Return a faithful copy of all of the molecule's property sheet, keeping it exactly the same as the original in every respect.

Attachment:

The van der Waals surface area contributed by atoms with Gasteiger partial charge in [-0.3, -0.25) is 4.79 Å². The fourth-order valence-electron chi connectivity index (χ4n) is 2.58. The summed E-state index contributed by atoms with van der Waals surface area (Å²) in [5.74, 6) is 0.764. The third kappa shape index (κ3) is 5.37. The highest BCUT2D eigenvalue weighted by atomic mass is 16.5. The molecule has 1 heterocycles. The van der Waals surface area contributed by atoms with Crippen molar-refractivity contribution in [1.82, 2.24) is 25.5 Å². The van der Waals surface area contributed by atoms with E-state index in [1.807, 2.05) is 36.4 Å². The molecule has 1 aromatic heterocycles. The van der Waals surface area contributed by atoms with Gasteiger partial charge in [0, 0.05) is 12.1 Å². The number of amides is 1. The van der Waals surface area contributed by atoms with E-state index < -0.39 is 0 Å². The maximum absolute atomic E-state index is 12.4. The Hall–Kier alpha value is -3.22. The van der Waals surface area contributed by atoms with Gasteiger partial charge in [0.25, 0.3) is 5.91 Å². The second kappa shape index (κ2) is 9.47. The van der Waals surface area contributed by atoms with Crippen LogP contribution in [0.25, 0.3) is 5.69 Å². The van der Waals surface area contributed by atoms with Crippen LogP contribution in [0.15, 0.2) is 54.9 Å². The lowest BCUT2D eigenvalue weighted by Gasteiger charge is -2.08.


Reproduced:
The van der Waals surface area contributed by atoms with Gasteiger partial charge in [-0.3, -0.25) is 4.79 Å². The fourth-order valence-electron chi connectivity index (χ4n) is 2.58. The summed E-state index contributed by atoms with van der Waals surface area (Å²) in [5.74, 6) is 0.764. The third kappa shape index (κ3) is 5.37. The highest BCUT2D eigenvalue weighted by atomic mass is 16.5. The molecule has 1 heterocycles. The van der Waals surface area contributed by atoms with Crippen molar-refractivity contribution in [1.82, 2.24) is 25.5 Å². The van der Waals surface area contributed by atoms with E-state index in [1.807, 2.05) is 36.4 Å². The molecule has 1 aromatic heterocycles. The van der Waals surface area contributed by atoms with Gasteiger partial charge in [0, 0.05) is 12.1 Å². The number of amides is 1. The van der Waals surface area contributed by atoms with E-state index < -0.39 is 0 Å². The maximum absolute atomic E-state index is 12.4. The Hall–Kier alpha value is -3.22. The van der Waals surface area contributed by atoms with Gasteiger partial charge in [0.25, 0.3) is 5.91 Å². The second kappa shape index (κ2) is 9.47. The van der Waals surface area contributed by atoms with Crippen LogP contribution in [0.25, 0.3) is 5.69 Å². The van der Waals surface area contributed by atoms with Crippen LogP contribution in [0.15, 0.2) is 54.9 Å². The lowest BCUT2D eigenvalue weighted by Gasteiger charge is -2.08.